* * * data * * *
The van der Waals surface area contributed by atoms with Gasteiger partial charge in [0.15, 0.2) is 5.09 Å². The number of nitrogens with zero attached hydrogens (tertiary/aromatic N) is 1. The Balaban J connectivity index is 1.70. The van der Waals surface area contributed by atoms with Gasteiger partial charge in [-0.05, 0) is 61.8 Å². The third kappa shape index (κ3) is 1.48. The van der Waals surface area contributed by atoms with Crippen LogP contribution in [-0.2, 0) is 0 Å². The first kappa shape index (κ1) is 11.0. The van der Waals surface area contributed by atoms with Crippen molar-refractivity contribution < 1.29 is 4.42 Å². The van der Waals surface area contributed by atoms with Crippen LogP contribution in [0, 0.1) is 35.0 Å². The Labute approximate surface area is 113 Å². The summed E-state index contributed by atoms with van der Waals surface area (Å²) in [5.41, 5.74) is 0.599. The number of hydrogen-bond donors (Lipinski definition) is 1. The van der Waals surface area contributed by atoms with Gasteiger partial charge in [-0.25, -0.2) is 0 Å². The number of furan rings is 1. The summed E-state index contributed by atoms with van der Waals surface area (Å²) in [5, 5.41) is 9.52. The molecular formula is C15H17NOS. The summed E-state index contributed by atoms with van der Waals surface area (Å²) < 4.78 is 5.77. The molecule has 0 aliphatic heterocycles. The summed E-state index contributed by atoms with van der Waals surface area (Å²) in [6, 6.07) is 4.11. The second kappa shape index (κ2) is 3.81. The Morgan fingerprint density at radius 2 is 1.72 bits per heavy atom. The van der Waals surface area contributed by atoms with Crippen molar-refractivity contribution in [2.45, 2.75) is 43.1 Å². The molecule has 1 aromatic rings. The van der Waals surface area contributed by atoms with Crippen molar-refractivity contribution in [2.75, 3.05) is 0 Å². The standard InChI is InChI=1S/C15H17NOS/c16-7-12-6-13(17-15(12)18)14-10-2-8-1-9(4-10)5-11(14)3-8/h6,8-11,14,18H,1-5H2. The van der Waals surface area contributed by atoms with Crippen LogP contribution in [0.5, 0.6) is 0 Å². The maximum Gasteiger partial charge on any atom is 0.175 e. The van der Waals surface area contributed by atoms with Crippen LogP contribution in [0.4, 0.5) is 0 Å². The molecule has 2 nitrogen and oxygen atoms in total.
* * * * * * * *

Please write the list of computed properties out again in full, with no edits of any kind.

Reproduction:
The van der Waals surface area contributed by atoms with Gasteiger partial charge in [0.15, 0.2) is 5.09 Å². The number of nitrogens with zero attached hydrogens (tertiary/aromatic N) is 1. The Balaban J connectivity index is 1.70. The van der Waals surface area contributed by atoms with Gasteiger partial charge in [-0.05, 0) is 61.8 Å². The third kappa shape index (κ3) is 1.48. The van der Waals surface area contributed by atoms with Crippen LogP contribution in [-0.2, 0) is 0 Å². The first kappa shape index (κ1) is 11.0. The van der Waals surface area contributed by atoms with Crippen molar-refractivity contribution < 1.29 is 4.42 Å². The van der Waals surface area contributed by atoms with Crippen LogP contribution in [0, 0.1) is 35.0 Å². The Labute approximate surface area is 113 Å². The summed E-state index contributed by atoms with van der Waals surface area (Å²) in [5.41, 5.74) is 0.599. The number of hydrogen-bond donors (Lipinski definition) is 1. The van der Waals surface area contributed by atoms with Gasteiger partial charge in [-0.25, -0.2) is 0 Å². The number of furan rings is 1. The summed E-state index contributed by atoms with van der Waals surface area (Å²) in [5, 5.41) is 9.52. The molecular formula is C15H17NOS. The summed E-state index contributed by atoms with van der Waals surface area (Å²) < 4.78 is 5.77. The molecule has 0 aliphatic heterocycles. The summed E-state index contributed by atoms with van der Waals surface area (Å²) in [6, 6.07) is 4.11. The second kappa shape index (κ2) is 3.81. The Morgan fingerprint density at radius 2 is 1.72 bits per heavy atom. The van der Waals surface area contributed by atoms with Crippen molar-refractivity contribution in [2.45, 2.75) is 43.1 Å². The molecule has 1 aromatic rings. The van der Waals surface area contributed by atoms with Crippen molar-refractivity contribution in [2.75, 3.05) is 0 Å². The standard InChI is InChI=1S/C15H17NOS/c16-7-12-6-13(17-15(12)18)14-10-2-8-1-9(4-10)5-11(14)3-8/h6,8-11,14,18H,1-5H2. The van der Waals surface area contributed by atoms with Crippen LogP contribution in [0.5, 0.6) is 0 Å². The maximum Gasteiger partial charge on any atom is 0.175 e. The van der Waals surface area contributed by atoms with Crippen LogP contribution in [0.4, 0.5) is 0 Å². The molecule has 2 nitrogen and oxygen atoms in total.